Adjusting the procedural infrastructure to make it more pro se friendly should be considered in the rule-making and legislative processes. Such adjustments of procedure should be informed by the thinking and experience of other States as well as academics who study the subject. The Access to Justice Commission should serve as a clearinghouse for information about self-help developments and also as a leader in promoting policies of Courts which make “going pro se” more workable into the future.


 Currently, the South Carolina Bar maintains, on its website, a “how to self represent” in a simple 1 year separation divorce including forms and specific instructions and a “script” for appearance in Court. Pro Bono Legal Service and South Carolina Legal Services, both conduct regular “pro se clinics” in which clients are given personal advice on how to proceed pro se in simple divorce cases. The SC Supreme Court and Charleston County Courts also maintain some legal forms which pro se litigants can access although there is little guidance given as to their use.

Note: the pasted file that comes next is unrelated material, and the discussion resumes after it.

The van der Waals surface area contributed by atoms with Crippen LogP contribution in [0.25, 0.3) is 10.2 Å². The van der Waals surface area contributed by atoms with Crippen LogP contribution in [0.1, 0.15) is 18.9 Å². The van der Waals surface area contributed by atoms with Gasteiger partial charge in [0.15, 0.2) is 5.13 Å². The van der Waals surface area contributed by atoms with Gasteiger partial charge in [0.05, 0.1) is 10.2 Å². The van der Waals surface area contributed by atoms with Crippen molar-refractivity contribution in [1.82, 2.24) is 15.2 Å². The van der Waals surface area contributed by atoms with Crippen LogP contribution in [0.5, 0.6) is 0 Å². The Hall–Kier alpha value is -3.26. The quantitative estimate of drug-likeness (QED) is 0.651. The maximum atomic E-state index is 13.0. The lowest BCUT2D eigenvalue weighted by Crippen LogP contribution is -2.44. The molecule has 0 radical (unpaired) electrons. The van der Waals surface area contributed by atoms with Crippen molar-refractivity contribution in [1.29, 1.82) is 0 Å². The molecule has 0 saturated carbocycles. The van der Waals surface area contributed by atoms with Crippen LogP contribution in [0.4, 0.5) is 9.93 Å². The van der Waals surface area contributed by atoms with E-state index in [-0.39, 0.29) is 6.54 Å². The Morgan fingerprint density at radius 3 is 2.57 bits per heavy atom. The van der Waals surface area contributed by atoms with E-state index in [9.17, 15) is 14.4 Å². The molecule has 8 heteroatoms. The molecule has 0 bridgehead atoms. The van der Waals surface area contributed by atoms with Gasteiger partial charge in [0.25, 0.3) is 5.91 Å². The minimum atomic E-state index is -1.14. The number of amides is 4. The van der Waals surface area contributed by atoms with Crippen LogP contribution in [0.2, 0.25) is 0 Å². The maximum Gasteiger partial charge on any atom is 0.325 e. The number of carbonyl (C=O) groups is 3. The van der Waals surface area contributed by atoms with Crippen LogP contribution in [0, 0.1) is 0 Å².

In addition to simple divorces, Charleston Pro Bono Legal Services has, had success with the following cases which have been handled pro se.

  • Uncontested custody actions
  • Paternity and visitation actions
  • Actions by a parent to recover custody after removal
  • Petitions for Modification of Child Support

Another aspect of pro-se assistance deals with a side of this dynamic subject which has received relatively little examination, namely, Defensive pleadings to avoid default in Common Pleas and Magistrates Court. Specifically, at Charleston Pro Bono, Answers and even Counterclaims have occasionally been ghostwritten for pro se litigants. Such “unbundled” assistance should be recognized as a legitimate function for a lawyer to perform. How much and what kind of advice is appropriate when preparing such a pleading. What ethical considerations apply? What follow-up and/or continuing guidance is appropriate?